Like it or not, marketing has and will continue to be more driven by technology. This isn’t a bad thing and the more you understand about programming the more you’ll be able to take advantage of what programming can offer in improving your marketing campaigns.
The largest benefit of video game development, especially in cozy spaces like PICO-8, involves feedback (which we will cover shortly). Programming with PICO-8 gives you instantaneous feedback on whatever you are working on. You type your code, press run, and, if you’re lucky, you’ll see something on-screen that doesn’t include the word error. But, even if there is an error, it’s almost always made very obvious to you through the displayed message and you are able to get back in there and fix it.
I had tried to get into programming for many years. It was always a hobby I would pick up and then drop again. I’m not particularly fond of math and that seemed like an insurmountable obstacle. But with game development, programming became less abstract. You type in a quick command and you can make a pixel hop around the screen. Adjust the numbers and it does something a little different. The lag time between abstract math and tangible good is nearly zero.
As I become more comfortable programming with PICO-8, other programming problems that popped up around marketing were easier to solve because the line of thinking that made my game work can be applied to marketing solutions. An easy example is in setting up automated email drip campaigns. There are plenty of tools that make avoiding any direct programming a reality, but the mentality surrounding how/when emails should fire is helped immensely by embracing computational thinking.
Marketing professionals know, or should know, the value of a great feedback loop. The gaming community is great for providing feedback (even when you don’t want to hear it). Gamers know what they want and are willing to tell you, but the key to gaining valuable insight from feedback is knowing how to listen to what is being said and determine what is useful to your goal.
When you are developing a game, there’s some game mechanic or general idea that gets you going. Maybe you drew a doodle of a character you think is really awesome, or you always thought it would be cool if you could move a character around on the moon and experience lower gravity. Whatever gets you started, it’s central to the game. Now, not everyone is going to think your character is awesome or that floating around on the moon is any fun. Although their feedback may be valid, it’s not really valuable to you and what you are trying to create. However, if someone says, “jumping on the moon just doesn’t feel right” or “the character really doesn’t fit the environment” these are worth taking a look and improving.
The same principle applies to marketing a business. There is a core value of the business or product you are marketing and that you are trying to show to other people. Let’s say you wanted to start a company like Tom’s. If someone tells you, “giving away a pair of shoes is a bad idea” that’s not very helpful to your mission. However, if a customer that tells you their “shoes fell apart after only a month.” or how “it would be great if there were more color options.” these are useful items of feedback.
Know your core value in whatever you create. Ignore feedback that cannot be used to improve on that core value.
Community touches on every aspect of marketing and game development. It even applies as an umbrella across the areas previously discussed. But community has been so monumental to my journey, it needed its own section.
A great community can launch a brand from obscurity to prominence. Social media marketing is the most obvious place that this happens, but taking advantage of the platform is the real trick.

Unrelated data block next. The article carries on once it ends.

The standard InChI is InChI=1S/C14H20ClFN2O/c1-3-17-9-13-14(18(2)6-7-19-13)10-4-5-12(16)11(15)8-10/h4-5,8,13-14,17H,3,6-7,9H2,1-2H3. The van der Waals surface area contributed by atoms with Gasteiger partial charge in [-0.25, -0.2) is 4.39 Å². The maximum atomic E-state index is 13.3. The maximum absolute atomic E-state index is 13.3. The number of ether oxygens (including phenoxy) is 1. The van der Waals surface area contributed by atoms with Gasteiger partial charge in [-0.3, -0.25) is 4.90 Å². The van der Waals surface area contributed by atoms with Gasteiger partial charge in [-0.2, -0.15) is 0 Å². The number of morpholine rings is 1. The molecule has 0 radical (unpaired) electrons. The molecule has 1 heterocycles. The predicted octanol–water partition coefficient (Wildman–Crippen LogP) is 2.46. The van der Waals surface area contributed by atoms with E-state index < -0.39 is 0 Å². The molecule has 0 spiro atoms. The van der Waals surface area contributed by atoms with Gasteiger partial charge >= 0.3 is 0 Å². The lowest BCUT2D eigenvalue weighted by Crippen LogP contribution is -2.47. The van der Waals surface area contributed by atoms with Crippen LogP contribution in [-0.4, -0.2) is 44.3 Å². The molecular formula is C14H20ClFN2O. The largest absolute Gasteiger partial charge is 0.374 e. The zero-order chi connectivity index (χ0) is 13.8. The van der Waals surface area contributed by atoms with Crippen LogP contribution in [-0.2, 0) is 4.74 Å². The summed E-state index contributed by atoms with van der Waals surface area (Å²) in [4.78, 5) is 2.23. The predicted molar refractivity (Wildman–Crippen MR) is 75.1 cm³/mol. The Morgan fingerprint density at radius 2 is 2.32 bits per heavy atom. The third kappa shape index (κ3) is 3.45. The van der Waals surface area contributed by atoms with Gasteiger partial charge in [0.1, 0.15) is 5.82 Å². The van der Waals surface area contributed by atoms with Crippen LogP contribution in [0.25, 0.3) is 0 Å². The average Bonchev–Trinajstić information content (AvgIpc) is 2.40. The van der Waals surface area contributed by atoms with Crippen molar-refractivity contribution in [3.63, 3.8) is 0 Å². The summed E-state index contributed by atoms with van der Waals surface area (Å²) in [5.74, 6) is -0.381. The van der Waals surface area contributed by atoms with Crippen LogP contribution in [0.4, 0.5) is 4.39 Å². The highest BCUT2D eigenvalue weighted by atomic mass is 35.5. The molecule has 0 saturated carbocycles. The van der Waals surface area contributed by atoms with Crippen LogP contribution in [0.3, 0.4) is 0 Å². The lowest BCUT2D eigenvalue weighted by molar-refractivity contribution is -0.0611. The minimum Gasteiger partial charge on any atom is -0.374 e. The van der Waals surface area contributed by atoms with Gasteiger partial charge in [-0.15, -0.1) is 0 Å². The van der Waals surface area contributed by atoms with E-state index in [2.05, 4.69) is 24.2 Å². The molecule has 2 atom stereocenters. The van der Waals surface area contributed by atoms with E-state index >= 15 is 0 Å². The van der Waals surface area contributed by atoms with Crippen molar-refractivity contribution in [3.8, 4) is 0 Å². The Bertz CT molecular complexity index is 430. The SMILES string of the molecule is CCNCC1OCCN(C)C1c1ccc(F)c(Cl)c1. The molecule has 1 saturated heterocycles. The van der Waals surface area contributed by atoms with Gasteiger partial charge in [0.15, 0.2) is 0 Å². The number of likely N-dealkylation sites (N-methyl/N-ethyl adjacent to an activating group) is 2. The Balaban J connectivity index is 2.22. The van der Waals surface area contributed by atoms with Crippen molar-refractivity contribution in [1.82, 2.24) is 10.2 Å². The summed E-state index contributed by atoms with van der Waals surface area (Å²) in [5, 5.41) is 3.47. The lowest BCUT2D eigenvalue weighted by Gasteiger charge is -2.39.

Game development has a huge community. PICO-8, in particular, has a thriving community of people on twitter, the lexaloffle BBS, and my favorite place to engage, their discord channel. Because of its approachability, PICO-8 brings together people of different backgrounds and abilities. There are people who have been making games their entire career, university and high school students with a passion for programming, and people like me.
Being involved in the game dev community has provided me with a few questions marketing professionals can ask about their own community building.
Why would anyone want to be a part of your community? What is the thing that would make people want to engage? Some brands have taken this to mean, being entertaining, like Wendy’s Twitter account. Other brands, like SpaceX, bring people together through a mission that’s bigger than the company.
Why are you using any particular platform? Sometimes you need to go where your customers are but sometimes you need to create the space for your customers to interact with you and each other.
Are you actually listening? If you are the only one talking you are not building a community. Yes, you need to be involved in the conversation, but more importantly, you need to take the lessons about feedback and listen.
A community that is ready to help other people on your behalf is a community that will prosper. What keeps me coming back to the PICO-8 discord is the people.
If INTEREST > 0 then START
By offering a singular place to develop your skills in working with constraints, story-telling, programming, listening to feedback, and building community, game development offers all marketing professionals a fun, engaging sphere to improve skills that are easily transferrable to their profession.
If you’re ready to level up your marketing skills through game dev, there are plenty of places to start. Fantasy consoles, like the PICO-8, are an attractive option because of their coziness, low cost, and active communities. But there are plenty of other options to get started, including:
Game Maker Studio 2
…and many many more
Good luck with your game development and marketing! I can’t wait to see what you create.
Below is a quick view of a very simple game I put together in PICO-8, you can play it for free here.